Maple Sugaring

Maple Sugaring

This winter, enjoy a New England “sugar bush” experience right in your own Missouri backyard or woodlot. Missouri, too, has sugar maple trees (Acer saccharum), which many Northeasterners use for making delicious maple syrup and sugar.

Please Don't Plant Sugar Maples

Unfortunately, because sugar maples create and tolerate dense shade that makes growth for more beneficial oak and hickory species difficult, they aren’t good trees for wildlife or forest diversity. While we don’t recommend planting sugar maple trees on your lands, you can take sweet advantage of those you already have.

Why tap sugar maple trees and how do I find them?

You can tap almost any deciduous (broad leaves, not pine needles) tree in the late winter to collect sap for making syrup and sugar. However, sugar maple tree sap has the highest sugar content, around 3 percent. While this seems low, most other trees have only 1 percent or even less. Forty gallons of sugar maple sap will produce one gallon of syrup. Compare that to walnut trees, which take eighty gallons of sap to produce one gallon of syrup!

Sugar maple trees typically grow in forested uplands, but you can also find them in lowlands next to creeks or even in your own backyard. You can identify sugar maple trees by their opposite branching and bark that peels away vertically, exposing a tan or pink color underneath. Check the sugar maple online field guide entry (listed under “Related Information” below) for more identification details.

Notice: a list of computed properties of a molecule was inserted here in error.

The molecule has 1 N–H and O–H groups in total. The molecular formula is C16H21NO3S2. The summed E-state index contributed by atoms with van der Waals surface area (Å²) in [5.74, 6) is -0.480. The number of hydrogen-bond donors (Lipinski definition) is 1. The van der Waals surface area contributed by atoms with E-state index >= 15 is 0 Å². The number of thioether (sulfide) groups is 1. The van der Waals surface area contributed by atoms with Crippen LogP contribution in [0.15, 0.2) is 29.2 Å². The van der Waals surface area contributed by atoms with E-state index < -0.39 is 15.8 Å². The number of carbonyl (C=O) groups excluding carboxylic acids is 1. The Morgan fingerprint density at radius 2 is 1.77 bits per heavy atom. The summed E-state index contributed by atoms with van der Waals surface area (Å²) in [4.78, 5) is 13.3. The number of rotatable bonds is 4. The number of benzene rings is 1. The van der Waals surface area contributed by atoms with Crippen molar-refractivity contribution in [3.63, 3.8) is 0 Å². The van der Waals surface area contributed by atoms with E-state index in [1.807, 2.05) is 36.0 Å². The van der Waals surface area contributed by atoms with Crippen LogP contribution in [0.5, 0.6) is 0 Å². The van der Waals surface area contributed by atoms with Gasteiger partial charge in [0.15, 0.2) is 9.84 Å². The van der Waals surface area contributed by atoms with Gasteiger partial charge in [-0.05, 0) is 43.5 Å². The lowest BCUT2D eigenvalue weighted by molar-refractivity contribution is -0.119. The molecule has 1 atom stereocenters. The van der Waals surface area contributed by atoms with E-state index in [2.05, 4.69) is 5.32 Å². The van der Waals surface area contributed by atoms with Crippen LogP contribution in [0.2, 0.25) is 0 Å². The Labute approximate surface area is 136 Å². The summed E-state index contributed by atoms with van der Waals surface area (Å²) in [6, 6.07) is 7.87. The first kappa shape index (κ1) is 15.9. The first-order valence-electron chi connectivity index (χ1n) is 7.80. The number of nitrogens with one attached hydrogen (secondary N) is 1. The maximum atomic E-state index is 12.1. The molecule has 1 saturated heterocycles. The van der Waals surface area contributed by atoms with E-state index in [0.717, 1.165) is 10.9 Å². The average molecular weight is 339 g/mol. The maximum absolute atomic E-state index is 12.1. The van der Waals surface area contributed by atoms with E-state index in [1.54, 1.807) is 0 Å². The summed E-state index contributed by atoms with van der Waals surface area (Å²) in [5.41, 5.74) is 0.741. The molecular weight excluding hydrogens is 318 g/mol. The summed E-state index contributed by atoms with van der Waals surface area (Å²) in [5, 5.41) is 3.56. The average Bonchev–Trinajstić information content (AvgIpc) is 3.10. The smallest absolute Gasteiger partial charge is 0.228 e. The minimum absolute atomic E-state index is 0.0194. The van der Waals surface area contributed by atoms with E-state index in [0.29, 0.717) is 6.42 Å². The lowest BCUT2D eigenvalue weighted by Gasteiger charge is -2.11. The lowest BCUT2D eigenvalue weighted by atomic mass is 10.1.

Don't Collect Sap on MDC conservation areas!

Collecting tree sap of any kind is not allowed on MDC conservation areas (state-owned public land). Please collect sap on your own land or that of other private landowners who have permitted you to tap their trees.

What size tree should I tap?

Once you find your sugar maple tree, make sure it’s at least ten inches in diameter at breast height (about 4 feet above the ground) before you tap it. If it’s any smaller, you could harm or even kill the tree. A single large tree can take up to three taps (never more than three in one tree), but over-tapping can harm the tree. It’s estimated that just one tap will produce the greatest results without harming the tree.

When should I start tapping?

Be sure to wait until the temperature stays consistently below freezing (32 F) at night and above freezing during the day. This is when the sap flows. If you tap too early in the season, the hole will seal up and will need to be drilled again. The best time to tap for most of Missouri is usually middle to late January or early February.

What tools do I need and where can I get them?

  • A tap or spile (a spigot used for taking sap from a tree). You can buy or make your tap from anything that fits tight and directs sap into a bucket. Consider a short length of PVC pipe, a piece of hose or even a piece of broom handle with a hole drilled through the length of it.